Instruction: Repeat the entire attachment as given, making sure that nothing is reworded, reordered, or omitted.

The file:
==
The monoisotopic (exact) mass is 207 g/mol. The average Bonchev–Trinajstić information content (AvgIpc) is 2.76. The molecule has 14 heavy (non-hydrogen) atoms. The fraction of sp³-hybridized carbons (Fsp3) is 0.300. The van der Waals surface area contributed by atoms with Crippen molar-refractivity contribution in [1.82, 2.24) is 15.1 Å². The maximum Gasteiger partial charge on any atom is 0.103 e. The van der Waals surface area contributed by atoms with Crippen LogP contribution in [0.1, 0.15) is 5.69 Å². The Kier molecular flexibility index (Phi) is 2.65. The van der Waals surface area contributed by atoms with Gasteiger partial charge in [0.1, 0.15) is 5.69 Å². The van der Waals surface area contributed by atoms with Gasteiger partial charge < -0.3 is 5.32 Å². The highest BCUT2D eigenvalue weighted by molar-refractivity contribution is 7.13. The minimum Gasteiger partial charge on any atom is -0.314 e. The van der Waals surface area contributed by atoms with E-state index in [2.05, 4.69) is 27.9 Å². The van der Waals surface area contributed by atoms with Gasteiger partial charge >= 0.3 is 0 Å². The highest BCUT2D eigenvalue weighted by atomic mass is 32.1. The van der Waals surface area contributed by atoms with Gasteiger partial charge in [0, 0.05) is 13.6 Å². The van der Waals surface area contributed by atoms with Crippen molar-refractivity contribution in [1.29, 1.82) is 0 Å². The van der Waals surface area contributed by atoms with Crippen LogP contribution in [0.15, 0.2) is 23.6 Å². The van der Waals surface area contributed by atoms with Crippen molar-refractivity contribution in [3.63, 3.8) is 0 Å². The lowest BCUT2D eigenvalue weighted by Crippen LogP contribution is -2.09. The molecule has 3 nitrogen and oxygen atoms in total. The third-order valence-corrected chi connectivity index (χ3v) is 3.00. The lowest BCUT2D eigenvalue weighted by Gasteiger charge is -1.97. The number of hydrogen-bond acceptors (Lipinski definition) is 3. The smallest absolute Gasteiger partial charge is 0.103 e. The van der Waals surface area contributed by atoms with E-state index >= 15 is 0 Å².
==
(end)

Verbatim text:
The monoisotopic (exact) mass is 207 g/mol. The average Bonchev–Trinajstić information content (AvgIpc) is 2.76. The molecule has 14 heavy (non-hydrogen) atoms. The fraction of sp³-hybridized carbons (Fsp3) is 0.300. The van der Waals surface area contributed by atoms with Crippen molar-refractivity contribution in [1.82, 2.24) is 15.1 Å². The maximum Gasteiger partial charge on any atom is 0.103 e. The van der Waals surface area contributed by atoms with Crippen LogP contribution in [0.1, 0.15) is 5.69 Å². The Kier molecular flexibility index (Phi) is 2.65. The van der Waals surface area contributed by atoms with Gasteiger partial charge in [0.1, 0.15) is 5.69 Å². The van der Waals surface area contributed by atoms with Gasteiger partial charge < -0.3 is 5.32 Å². The highest BCUT2D eigenvalue weighted by molar-refractivity contribution is 7.13. The minimum Gasteiger partial charge on any atom is -0.314 e. The van der Waals surface area contributed by atoms with E-state index in [2.05, 4.69) is 27.9 Å². The van der Waals surface area contributed by atoms with Gasteiger partial charge >= 0.3 is 0 Å². The highest BCUT2D eigenvalue weighted by atomic mass is 32.1. The van der Waals surface area contributed by atoms with Gasteiger partial charge in [0, 0.05) is 13.6 Å². The van der Waals surface area contributed by atoms with Crippen molar-refractivity contribution in [1.29, 1.82) is 0 Å². The van der Waals surface area contributed by atoms with Crippen LogP contribution in [0.15, 0.2) is 23.6 Å². The van der Waals surface area contributed by atoms with Crippen molar-refractivity contribution in [3.63, 3.8) is 0 Å². The lowest BCUT2D eigenvalue weighted by Crippen LogP contribution is -2.09. The molecule has 3 nitrogen and oxygen atoms in total. The third-order valence-corrected chi connectivity index (χ3v) is 3.00. The lowest BCUT2D eigenvalue weighted by Gasteiger charge is -1.97. The number of hydrogen-bond acceptors (Lipinski definition) is 3. The smallest absolute Gasteiger partial charge is 0.103 e. The van der Waals surface area contributed by atoms with E-state index >= 15 is 0 Å².